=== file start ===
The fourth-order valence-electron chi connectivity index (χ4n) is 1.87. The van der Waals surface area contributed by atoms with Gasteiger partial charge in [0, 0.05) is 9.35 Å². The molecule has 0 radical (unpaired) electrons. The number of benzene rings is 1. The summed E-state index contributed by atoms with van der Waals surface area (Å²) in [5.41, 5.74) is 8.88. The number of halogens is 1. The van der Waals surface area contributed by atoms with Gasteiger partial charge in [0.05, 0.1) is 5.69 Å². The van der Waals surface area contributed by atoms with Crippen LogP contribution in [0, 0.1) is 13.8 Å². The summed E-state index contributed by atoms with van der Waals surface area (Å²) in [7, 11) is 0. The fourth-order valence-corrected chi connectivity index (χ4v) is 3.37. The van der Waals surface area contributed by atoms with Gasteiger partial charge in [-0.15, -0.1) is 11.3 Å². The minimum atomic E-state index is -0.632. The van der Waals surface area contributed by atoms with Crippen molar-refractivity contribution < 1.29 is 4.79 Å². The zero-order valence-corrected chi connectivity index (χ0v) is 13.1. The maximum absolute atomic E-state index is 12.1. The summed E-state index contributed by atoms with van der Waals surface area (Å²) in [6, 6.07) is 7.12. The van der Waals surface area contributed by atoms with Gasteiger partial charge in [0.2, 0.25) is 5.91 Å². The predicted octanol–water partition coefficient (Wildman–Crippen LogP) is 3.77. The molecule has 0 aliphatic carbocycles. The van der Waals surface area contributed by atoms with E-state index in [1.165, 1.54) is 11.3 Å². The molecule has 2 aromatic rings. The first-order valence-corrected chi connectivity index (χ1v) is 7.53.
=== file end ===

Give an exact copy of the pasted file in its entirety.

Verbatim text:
The fourth-order valence-electron chi connectivity index (χ4n) is 1.87. The van der Waals surface area contributed by atoms with Gasteiger partial charge in [0, 0.05) is 9.35 Å². The molecule has 0 radical (unpaired) electrons. The number of benzene rings is 1. The summed E-state index contributed by atoms with van der Waals surface area (Å²) in [5.41, 5.74) is 8.88. The number of halogens is 1. The van der Waals surface area contributed by atoms with Gasteiger partial charge in [0.05, 0.1) is 5.69 Å². The van der Waals surface area contributed by atoms with Crippen LogP contribution in [0, 0.1) is 13.8 Å². The summed E-state index contributed by atoms with van der Waals surface area (Å²) in [7, 11) is 0. The fourth-order valence-corrected chi connectivity index (χ4v) is 3.37. The van der Waals surface area contributed by atoms with Gasteiger partial charge in [-0.15, -0.1) is 11.3 Å². The minimum atomic E-state index is -0.632. The van der Waals surface area contributed by atoms with Crippen molar-refractivity contribution < 1.29 is 4.79 Å². The zero-order valence-corrected chi connectivity index (χ0v) is 13.1. The maximum absolute atomic E-state index is 12.1. The summed E-state index contributed by atoms with van der Waals surface area (Å²) in [6, 6.07) is 7.12. The van der Waals surface area contributed by atoms with Gasteiger partial charge in [0.2, 0.25) is 5.91 Å². The predicted octanol–water partition coefficient (Wildman–Crippen LogP) is 3.77. The molecule has 0 aliphatic carbocycles. The van der Waals surface area contributed by atoms with E-state index in [1.165, 1.54) is 11.3 Å². The molecule has 2 aromatic rings. The first-order valence-corrected chi connectivity index (χ1v) is 7.53.